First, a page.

To help fill this gap in the research, the proposed study considers professional learning broadly and aims to uncover conditions within schooling organizations that are associated with teachers’ successful development of new teaching practices in the areas of reading and writing. In particular, this study is a multi-phase examination of how professional learning conditions predict teachers’ use of technology-supported literacy instruction practices (TSLIPs) that are associated with higher student achievement. We begin by asking teachers about their use of literacy instructional behaviors that have been identified in the literature as promoting positive student outcomes and the degree to which they support those instructional practices with technology. Those data will be analyzed with student outcome data to assess the moderating effect of technology integration within research-based literacy practices on student achievement. In addition to addressing important correlational research questions and contributing to the research on the relationship between technology integration and student achievement, these initial analyses will also provide us with a foundation for selecting schools that have been successful in developing teachers’ key technology-supported literacy instructional practices so as to investigate the professional learning conditions at those sites. To gain further insight into key aspects of interventions that are effective in developing teachers’ technological pedagogical content knowledge, we will select a small sub-sample of schools whose teachers will then be the focus of case studies examining how their professional learning conditions helped develop their TSLIPs.
CANLEAD: Leading the Advancement of Science Teachers’ Technological Pedagogical Content Knowledge
This proposal, which was submitted to the National Science Foundation, was for a research and development grant around science teaching and teachers’ technological pedagogical content knowledge (TPACK). I was written in as the co-investigator and Dr. Sara Dexter at the University of Virginia would have been the principal investigator.
GRANT PERIOD: not funded
FUNDING SOUGHT: $144,259
PROJECT SUMMARY: This proposal is for a research and development grant for a study that will address the challenge of enhancing the ability of educators to provide STEM education. Working with technology integration specialists and middle school principals, this research will investigate leadership for technological pedagogical content knowledge (TPCK), which we define as practices that guide and develop educators and school organizations in the effective use of technology for teaching and learning. The purpose of this project is to improve teachers’ use of technology to enhance their instruction of STEM subjects by developing the leadership skills and practices of instructional leaders in the schools, principally technology integration specialists and principals. Its primary goals are to (1) create the Cognitive Assistance Network, Learning Environment, and Database (CANLEAD) cyberlearning resource, (2) employ it in a leadership institute created to develop the participants’ leadership capacity to advance science teachers’ technological pedagogical content knowledge, and (3) analyze the data gathered by conducting the institute to deepen our understanding of effective leadership in this area.
The project will explore feasible ways to develop capacity for the distributed leadership of TPCK by means of participation in a face-to-face and online leadership institute within the CANLEAD system that will be developed as a part of this project. This system will combine courseware employing social computing principles with the responsive dissemination of data to create the organizational and interpersonal elements of effective professional learning environments for leaders and, in turn, their work with science teachers. Instructional support personnel in middle schools with primary responsibilities for supporting educational technology integration will participate in a 15-month leadership institute (one week face-to-face, and then primarily online using CANLEAD), during which the technology specialists will work with their principals and other key members of their schools’ instructional leadership teams. The applied nature of this leadership institute will involve school leaders’ engaging their science teachers in learning about technology-supported pedagogy, both through the CANLEAD system and the school-based activities they initiate.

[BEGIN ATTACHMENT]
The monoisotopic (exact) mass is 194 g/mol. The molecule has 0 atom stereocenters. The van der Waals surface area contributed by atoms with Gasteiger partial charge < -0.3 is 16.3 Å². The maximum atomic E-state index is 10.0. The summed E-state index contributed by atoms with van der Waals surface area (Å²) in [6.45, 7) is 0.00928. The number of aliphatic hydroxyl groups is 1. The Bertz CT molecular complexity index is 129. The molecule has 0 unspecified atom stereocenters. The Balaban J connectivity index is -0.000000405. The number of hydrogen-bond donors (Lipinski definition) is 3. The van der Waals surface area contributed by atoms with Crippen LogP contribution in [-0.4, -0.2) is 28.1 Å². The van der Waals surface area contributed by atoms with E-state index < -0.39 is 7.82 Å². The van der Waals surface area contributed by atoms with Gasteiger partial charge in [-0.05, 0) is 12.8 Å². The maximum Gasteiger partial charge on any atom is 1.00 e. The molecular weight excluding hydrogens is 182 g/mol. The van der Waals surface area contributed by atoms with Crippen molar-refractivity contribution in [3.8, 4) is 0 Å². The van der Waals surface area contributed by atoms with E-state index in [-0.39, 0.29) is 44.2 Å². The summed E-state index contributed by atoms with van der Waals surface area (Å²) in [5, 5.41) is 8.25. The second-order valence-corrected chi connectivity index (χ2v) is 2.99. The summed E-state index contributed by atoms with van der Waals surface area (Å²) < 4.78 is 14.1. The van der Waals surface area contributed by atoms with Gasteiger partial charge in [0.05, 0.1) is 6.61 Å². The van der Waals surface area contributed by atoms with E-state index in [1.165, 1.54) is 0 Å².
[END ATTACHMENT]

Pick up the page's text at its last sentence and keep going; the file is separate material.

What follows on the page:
INTELLECTUAL MERIT: The intellectual merits of this project include its contribution to the evolving research in the areas of (a) instructional and distributed leadership, (b) pedagogical content knowledge and its technological dimensions, (c) organizational and interpersonal elements of effective professional learning environments, and (d) cyberlearning. The study will develop a new learning tool for technology leaders, investigate a feasible way to use it in developing leadership for TPCK in science teaching, closely track how technology specialists and principals grow in their understanding of this concept, and measure the impact of that learning on science teachers’ knowledge and skill in technology-supported instruction.
BROADER IMPACT: The broader impact of this study will be an increased understanding of distributed instructional leadership and its development, which in turn will improve the development of leadership capacity, STEM instructional quality, and ultimately student achievement. The proposed research will provide direction and models for professional educational leadership organizations as well as school leaders’ daily work. It will also advance the use of cyberlearning resources as learning and feedback systems for school leadership.
The Engineering Genome Project
I was to be the evaluation sub-contractor on this grant, the proposal for which was sent to the National Science Foundation. This proposal was developed with colleagues at the University of Virginia and Purdue University.
GRANT PERIOD: not funded
FUNDING SOUGHT: $733,809 (total); $76,172 (me)